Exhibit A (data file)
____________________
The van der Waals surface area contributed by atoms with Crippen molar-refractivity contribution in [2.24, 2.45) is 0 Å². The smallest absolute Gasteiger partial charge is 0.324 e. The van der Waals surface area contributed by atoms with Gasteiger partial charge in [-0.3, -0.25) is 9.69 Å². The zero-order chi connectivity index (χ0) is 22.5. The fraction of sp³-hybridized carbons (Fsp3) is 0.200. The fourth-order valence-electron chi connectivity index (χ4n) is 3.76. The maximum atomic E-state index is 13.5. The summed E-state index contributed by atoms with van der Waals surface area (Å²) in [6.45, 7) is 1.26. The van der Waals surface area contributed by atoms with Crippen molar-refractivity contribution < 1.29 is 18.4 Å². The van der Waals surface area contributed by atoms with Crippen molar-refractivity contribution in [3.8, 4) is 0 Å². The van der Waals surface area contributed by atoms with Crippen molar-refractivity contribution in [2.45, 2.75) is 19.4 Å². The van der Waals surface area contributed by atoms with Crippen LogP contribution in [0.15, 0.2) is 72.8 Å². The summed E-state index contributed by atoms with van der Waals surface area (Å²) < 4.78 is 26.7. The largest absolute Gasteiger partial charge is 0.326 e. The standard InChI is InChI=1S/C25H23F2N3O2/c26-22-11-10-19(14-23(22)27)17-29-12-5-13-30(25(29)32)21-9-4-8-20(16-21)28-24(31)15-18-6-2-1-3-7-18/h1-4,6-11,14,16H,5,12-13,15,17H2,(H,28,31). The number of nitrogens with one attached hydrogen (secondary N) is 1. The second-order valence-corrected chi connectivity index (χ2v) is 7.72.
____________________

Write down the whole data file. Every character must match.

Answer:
The van der Waals surface area contributed by atoms with Crippen molar-refractivity contribution in [2.24, 2.45) is 0 Å². The smallest absolute Gasteiger partial charge is 0.324 e. The van der Waals surface area contributed by atoms with Gasteiger partial charge in [-0.3, -0.25) is 9.69 Å². The zero-order chi connectivity index (χ0) is 22.5. The fraction of sp³-hybridized carbons (Fsp3) is 0.200. The fourth-order valence-electron chi connectivity index (χ4n) is 3.76. The maximum atomic E-state index is 13.5. The summed E-state index contributed by atoms with van der Waals surface area (Å²) in [6.45, 7) is 1.26. The van der Waals surface area contributed by atoms with Crippen molar-refractivity contribution < 1.29 is 18.4 Å². The van der Waals surface area contributed by atoms with Crippen molar-refractivity contribution in [3.8, 4) is 0 Å². The van der Waals surface area contributed by atoms with Crippen molar-refractivity contribution in [2.45, 2.75) is 19.4 Å². The van der Waals surface area contributed by atoms with Crippen LogP contribution in [0.15, 0.2) is 72.8 Å². The summed E-state index contributed by atoms with van der Waals surface area (Å²) < 4.78 is 26.7. The largest absolute Gasteiger partial charge is 0.326 e. The standard InChI is InChI=1S/C25H23F2N3O2/c26-22-11-10-19(14-23(22)27)17-29-12-5-13-30(25(29)32)21-9-4-8-20(16-21)28-24(31)15-18-6-2-1-3-7-18/h1-4,6-11,14,16H,5,12-13,15,17H2,(H,28,31). The number of nitrogens with one attached hydrogen (secondary N) is 1. The second-order valence-corrected chi connectivity index (χ2v) is 7.72.